by German Lopez
Medicaid expansion approved, local LGBT rights champion dies, judge's victory costs county
A seven-member legislative board yesterday accepted federal funding
made available through Obamacare to expand Ohio’s Medicaid program to
cover more low-income Ohioans for the next two years. Gov. John Kasich
went through the Controlling Board, an obscure panel that typically
handles less contentious budget issues, to get the federally funded
Medicaid expansion after months of failing to convince his fellow
Republicans to back the policy in the Ohio House and Senate. Most
Republican state representatives, including local Reps. Lou Terhar,
Louis Blessing and Peter Stautberg, signed a letter in protest of the tactic, and some groups are already discussing lawsuits. The Health Policy Institute of Ohio previously found
the expansion would insure between 300,000 and 400,000 Ohioans through
fiscal year 2015. If legislators approve the expansion beyond that, the
institute says it would generate $1.8 billion for Ohio and insure nearly
half a million Ohioans over the next decade.
John Arthur, the Cincinnati man who helped lead a legal battle for same-sex marriage in Ohio, died today at the age of 48.
Arthur was diagnosed with amyotrophic lateral sclerosis in 2011, and
the fatal neurodegenerative disease pushed Arthur and his partner Jim
Obergefell to hasten their battle for LGBT equality and recognition in the eyes of the law. After the couple married in
Maryland, they sued the state to recognize their marriage on Arthur’s
death certificate — a request granted in July by U.S. District Court
Judge Timothy Black, less than one month after the U.S. Supreme Court
struck down the federal Defense of Marriage Act, which previously barred
same-sex marriages at the federal level.The 18-month legal battle over the 2010 juvenile court election between Juvenile Court Judge Tracie Hunter and the Hamilton County Board of Elections will cost the county more than $920,000.
Hunter, a Democrat, ultimately won the lawsuit and recount. Her 2010
opponent, Republican John Williams, eventually got another seat in the
juvenile court through an appointment and subsequent election.
Teen drivers remain one of Ohio’s most at-risk groups for traffic accidents, according to the Ohio State Highway Patrol (OSHP).
Between 2010 and 2012, teen drivers were at fault for nearly 101,000
accidents resulting in more than 44,000 injuries and 299 deaths. In
total, teens were responsible for roughly 10 percent of fatal crashes.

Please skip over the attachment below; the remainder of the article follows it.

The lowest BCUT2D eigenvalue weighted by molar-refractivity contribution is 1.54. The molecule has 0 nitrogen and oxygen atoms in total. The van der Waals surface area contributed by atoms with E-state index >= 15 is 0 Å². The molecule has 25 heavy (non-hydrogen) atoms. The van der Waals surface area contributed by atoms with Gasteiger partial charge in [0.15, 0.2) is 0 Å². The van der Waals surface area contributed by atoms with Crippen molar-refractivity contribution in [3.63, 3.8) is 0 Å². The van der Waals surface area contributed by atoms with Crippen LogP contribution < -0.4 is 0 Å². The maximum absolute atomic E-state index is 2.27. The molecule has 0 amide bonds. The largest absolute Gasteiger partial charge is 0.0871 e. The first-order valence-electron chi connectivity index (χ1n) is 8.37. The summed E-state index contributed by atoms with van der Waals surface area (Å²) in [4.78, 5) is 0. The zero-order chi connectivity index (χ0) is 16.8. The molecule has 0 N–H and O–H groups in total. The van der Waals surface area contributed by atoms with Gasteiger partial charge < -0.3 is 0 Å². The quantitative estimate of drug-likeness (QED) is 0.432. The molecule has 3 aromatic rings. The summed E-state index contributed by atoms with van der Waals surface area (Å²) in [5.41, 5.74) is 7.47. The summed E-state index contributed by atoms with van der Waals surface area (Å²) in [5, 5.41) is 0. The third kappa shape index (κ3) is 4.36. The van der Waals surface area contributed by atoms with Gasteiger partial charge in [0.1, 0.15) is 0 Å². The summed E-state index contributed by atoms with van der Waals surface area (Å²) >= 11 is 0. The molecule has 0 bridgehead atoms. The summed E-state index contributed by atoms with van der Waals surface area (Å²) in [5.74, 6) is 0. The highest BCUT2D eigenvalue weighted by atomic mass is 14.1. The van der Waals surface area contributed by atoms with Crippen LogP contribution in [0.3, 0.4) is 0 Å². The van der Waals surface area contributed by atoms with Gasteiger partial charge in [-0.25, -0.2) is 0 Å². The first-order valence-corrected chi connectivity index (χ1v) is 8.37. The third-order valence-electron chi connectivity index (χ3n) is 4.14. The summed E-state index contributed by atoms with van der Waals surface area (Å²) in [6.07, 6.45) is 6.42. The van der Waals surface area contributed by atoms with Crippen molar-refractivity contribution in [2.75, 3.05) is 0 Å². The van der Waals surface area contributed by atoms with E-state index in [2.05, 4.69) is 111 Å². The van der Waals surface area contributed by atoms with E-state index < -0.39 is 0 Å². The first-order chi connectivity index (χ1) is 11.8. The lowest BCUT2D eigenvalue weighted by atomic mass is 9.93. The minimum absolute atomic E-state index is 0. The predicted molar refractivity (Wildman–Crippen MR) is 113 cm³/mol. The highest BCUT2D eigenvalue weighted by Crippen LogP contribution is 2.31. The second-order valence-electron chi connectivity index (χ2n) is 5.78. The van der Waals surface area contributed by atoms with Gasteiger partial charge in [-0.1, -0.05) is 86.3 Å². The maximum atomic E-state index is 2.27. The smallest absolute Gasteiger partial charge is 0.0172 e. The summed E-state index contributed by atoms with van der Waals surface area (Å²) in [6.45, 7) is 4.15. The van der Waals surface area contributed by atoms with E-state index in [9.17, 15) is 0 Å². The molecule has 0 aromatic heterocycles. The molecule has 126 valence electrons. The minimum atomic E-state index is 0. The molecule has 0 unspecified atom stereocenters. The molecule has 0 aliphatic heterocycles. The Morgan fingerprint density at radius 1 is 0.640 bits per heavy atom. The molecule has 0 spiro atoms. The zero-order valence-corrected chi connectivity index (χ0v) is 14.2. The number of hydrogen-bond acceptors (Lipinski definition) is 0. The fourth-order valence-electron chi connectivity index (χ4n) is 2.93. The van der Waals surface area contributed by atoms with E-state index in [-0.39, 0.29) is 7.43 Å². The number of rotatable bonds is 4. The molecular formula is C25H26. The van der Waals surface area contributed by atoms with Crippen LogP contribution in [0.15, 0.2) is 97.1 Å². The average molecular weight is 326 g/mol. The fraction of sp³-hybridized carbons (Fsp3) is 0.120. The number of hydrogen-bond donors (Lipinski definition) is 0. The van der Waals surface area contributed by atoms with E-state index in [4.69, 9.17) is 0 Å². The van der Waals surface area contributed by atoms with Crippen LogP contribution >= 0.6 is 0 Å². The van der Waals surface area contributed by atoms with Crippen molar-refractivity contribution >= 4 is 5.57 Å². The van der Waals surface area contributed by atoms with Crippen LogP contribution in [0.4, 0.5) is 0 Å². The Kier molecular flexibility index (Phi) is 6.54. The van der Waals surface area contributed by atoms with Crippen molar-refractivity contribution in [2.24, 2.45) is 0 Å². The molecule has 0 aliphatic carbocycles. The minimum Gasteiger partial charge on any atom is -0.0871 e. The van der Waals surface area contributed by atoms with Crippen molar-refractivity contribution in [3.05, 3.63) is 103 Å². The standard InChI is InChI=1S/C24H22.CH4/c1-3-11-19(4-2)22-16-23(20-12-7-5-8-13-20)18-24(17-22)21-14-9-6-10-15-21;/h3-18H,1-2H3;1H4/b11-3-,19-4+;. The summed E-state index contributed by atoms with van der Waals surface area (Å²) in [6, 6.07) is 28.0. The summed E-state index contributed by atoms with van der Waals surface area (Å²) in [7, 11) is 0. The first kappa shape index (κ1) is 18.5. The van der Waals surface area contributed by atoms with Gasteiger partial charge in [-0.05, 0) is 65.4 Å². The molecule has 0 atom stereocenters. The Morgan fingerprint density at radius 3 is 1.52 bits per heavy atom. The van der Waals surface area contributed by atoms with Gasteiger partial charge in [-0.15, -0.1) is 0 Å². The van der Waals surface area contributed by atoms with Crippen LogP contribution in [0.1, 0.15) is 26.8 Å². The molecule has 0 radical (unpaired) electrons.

To address the issue, OSHP is advising teen drivers and their parents on
safety basics, such as following the speed limit and wearing a
seatbelt, and promising to encourage better behavior through
Speaking to investors on Friday, Caesar’s Entertainment, the operator of Cincinnati’s Horseshoe Casino, disclosed the details of a federal money-laundering investigation
and said it previously withdrew a request for a gaming license in
Massachusetts after investigators there questioned past business
practices. Ohio officials reportedly told WCPO they’re reviewing the
In September, Cincinnati year-over-year home sales increased for the 27th consecutive month.
Cincinnati’s Spring Grove Cemetery removed a SpongeBob SquarePants headstone for an Iraq War veteran because officials deemed it inappropriate.
The Cincinnati Reds will replace former manager Dusty Baker with pitching coach Bryan Price, reports The Cincinnati Enquirer.
A new study found no known species matches the expected profile of a shared ancestor for humans and Neanderthals.Early voting for the 2013 City Council and mayoral elections is now underway. Find your voting location here. Normal voting hours are 8 a.m. to 4 p.m., although some days are extended.
On Oct. 29, local residents will be able to give feedback
to Cincinnati officials about the city budget — and also nab some free
pizza. The open budgeting event is from 6 p.m. to 8:30 p.m. on Oct. 29
at 1115 Bates Ave., Cincinnati.Follow CityBeat on Twitter:• Main: @CityBeatCincy• News: @CityBeat_News• Music: @CityBeatMusic• German Lopez: @germanrlopez
by German Lopez
Gay marriage still recognized; Ohio could expand, save on Medicaid; death after Taser use
A federal judge on Tuesday extended the temporary restraining order recognizing a gay couple’s marriage in Ohio. As CityBeat covered here,
Jim Obergefell and John Arthur, who suffers from amyotrophic lateral
sclerosis (ALS) and is expected to die soon, sued local and state
officials hoping to have their Maryland marriage acknowledged by Ohio
before Arthur’s death certificate was issued. Judge Timothy Black sided
with the couple, and he’s now extended the temporary restraining order
until December, which should provide enough time for Arthur’s expected
death and the remaining legal battle. The judge has made it clear that
the order only applies to Obergefell and Arthur.
Ohio could spend less on Medicaid if it expands eligibility for the program, according to a new analysis
from Ohio State University and the Health Policy Institute of Ohio. But
the expansion would have to come with cost controls that cap spending
growth at 3.5 percent to 4 percent, as opposed to the current rate of
7.2 percent. Still, the analysis shows that policies including an expansion can
save the state money. Under the Affordable Care Act (“Obamacare”), the
federal government is asking states to expand Medicaid to include anyone
at or below 138 percent of the federal poverty level. In return, the
federal government would pay for the entire expansion for the first
three years then phase down its payments to 90 percent of the